More than just a radio station

Most of DDS’s efforts focus on ensuring women's control over their own lives and issues. Sangham Radio is only furthering this agenda. “Sangham, meaning ‘a collective’, reflects the true spirit of community radio,” says P V Satheesh, Director, DDS.

Satheesh, who has been watching the ever-evolving community radio, feels it’s high time we truly democratised ourselves. “Think of this country as a collective of 5,00,000 villages. We have a huge task on hand.”

According to him, there is a crying need for an alternate media for marginalised rural women to voice their ideas, concerns, and solutions. “It can then be accessed and controlled by local communities which are otherwise excluded from mainstream media debates.”

“We waited for so many years to transmit as we didn’t have a license. People in Delhi get licenses fast. What about small villages like ours?”

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Professor Vinod Pavarala, Dean, Sarojini Naidu School of Arts and Communication, University of Hyderabad, terms the success of Sangham Radio a first-of-its-kind model in India. “Every woman member of the various Sanghams contributed Rs 5 each to make the dream of running their own radio station come true. They can now articulate their joys, fears, history, culture and also the fundamental agricultural issues.”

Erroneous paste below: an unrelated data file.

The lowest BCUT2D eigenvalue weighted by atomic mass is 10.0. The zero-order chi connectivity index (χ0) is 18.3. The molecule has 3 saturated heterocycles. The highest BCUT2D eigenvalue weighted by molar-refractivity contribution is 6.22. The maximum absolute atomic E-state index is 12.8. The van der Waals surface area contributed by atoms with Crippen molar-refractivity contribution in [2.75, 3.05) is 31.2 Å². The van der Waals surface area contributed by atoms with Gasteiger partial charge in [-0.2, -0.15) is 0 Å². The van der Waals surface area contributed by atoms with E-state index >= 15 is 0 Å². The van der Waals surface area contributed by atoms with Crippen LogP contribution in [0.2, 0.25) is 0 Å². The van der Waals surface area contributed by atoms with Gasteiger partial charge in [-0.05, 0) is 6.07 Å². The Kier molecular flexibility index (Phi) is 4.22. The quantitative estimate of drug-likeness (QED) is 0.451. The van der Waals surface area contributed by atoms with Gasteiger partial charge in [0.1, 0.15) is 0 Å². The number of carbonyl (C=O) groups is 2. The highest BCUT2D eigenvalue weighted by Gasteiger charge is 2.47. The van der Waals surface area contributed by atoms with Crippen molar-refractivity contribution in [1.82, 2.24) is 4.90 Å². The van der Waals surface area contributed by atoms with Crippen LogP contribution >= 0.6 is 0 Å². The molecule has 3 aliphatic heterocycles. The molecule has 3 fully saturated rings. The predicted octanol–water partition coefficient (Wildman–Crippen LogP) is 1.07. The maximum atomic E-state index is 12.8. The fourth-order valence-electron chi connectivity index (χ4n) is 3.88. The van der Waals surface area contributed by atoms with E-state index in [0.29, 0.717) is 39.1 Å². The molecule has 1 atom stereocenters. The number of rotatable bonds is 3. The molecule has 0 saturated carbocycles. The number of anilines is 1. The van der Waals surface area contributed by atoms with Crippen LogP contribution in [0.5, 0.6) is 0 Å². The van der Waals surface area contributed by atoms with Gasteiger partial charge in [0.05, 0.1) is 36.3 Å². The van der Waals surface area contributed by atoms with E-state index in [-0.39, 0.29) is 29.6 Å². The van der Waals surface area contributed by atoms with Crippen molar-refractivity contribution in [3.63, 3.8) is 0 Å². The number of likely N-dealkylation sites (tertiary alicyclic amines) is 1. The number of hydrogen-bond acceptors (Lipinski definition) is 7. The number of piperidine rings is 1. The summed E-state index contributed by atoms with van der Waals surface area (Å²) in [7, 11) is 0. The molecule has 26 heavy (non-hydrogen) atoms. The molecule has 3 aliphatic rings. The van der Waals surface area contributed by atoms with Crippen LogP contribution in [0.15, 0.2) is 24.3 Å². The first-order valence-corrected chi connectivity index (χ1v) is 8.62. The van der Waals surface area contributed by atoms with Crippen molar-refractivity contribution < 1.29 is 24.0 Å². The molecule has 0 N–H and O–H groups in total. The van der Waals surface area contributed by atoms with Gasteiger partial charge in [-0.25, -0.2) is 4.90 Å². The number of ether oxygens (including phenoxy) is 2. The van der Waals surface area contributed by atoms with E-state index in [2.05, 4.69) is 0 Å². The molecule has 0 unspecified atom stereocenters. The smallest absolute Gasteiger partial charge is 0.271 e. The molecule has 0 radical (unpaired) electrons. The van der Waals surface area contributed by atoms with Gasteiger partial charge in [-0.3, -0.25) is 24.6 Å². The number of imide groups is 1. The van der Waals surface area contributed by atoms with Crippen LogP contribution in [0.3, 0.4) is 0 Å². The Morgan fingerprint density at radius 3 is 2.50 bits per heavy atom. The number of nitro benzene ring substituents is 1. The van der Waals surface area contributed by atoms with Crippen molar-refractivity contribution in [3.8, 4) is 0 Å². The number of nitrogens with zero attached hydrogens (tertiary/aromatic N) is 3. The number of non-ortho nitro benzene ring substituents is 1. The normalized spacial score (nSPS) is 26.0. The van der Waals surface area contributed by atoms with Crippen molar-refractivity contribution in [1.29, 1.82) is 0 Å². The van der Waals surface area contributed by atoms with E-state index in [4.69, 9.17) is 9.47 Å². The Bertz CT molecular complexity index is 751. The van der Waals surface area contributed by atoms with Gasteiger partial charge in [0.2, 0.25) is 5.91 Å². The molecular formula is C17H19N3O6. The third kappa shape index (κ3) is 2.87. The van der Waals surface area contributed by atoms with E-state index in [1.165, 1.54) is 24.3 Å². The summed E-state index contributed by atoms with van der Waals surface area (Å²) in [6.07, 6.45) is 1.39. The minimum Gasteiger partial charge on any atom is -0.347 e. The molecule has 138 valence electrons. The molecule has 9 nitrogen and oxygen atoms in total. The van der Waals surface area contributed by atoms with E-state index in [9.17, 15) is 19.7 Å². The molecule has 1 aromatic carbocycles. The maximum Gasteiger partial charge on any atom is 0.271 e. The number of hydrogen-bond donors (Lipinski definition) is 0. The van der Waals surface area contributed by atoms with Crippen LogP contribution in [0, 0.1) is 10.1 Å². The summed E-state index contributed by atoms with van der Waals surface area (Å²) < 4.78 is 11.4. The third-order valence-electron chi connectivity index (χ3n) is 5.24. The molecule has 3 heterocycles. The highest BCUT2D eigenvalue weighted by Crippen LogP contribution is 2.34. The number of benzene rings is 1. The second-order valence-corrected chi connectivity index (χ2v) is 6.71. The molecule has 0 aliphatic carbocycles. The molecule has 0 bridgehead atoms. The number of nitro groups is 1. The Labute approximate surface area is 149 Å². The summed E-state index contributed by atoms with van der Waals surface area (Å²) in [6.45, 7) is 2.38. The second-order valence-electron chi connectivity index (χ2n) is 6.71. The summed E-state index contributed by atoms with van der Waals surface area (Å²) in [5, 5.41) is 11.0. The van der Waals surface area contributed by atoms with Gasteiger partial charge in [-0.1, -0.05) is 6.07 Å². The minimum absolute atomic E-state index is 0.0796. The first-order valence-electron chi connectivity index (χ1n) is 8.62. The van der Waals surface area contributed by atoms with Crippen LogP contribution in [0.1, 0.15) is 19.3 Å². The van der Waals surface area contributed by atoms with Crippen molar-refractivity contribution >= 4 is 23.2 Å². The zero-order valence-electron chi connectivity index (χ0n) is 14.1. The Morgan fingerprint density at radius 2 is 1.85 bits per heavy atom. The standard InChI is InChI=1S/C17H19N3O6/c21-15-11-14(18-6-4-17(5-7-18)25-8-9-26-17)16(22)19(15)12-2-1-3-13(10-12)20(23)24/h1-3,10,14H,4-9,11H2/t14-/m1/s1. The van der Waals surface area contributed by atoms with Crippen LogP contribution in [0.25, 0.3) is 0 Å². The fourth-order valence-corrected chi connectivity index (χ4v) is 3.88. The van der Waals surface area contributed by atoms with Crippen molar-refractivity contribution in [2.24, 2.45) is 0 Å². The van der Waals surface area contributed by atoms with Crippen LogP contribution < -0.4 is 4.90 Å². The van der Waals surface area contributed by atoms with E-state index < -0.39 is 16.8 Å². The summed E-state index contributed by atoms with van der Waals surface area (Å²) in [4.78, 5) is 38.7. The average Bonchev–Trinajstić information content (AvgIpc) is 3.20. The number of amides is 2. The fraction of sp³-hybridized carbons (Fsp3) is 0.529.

A discerning audience

Back in October 2001, these Dalit women had got DDS set up a Community Media Trust to ensure that their concerns are broadcast in an otherwise indifferent media scenario. Though semi-literate, these women seem to be a discerning audience who refuse to be swayed by the mainstream media. Sammamma, a villager from Bidakanne, had said at a meeting in October 1996, “The mainstream radio disseminated some dominant views which were anti-poor and went against the village folk. We must therefore have control over the media.”

Next, film-making

DDS has also been instrumental in training the Dalit women in film-making. They have already produced a number of short-films on diversity of crops, food and seed autonomy, making bio-fertilizers in the backyard, dangers of Bt Cotton, and so on. The women ideate, script, anchor, shoot, and edit their films while Satheesh stands by and guides them in finer aspects of film-making. These films are screened at Sangham meetings, seminars, and film festivals focusing on development issues.

Indeed, empowerment in rural India can arrive in multi-hued garbs.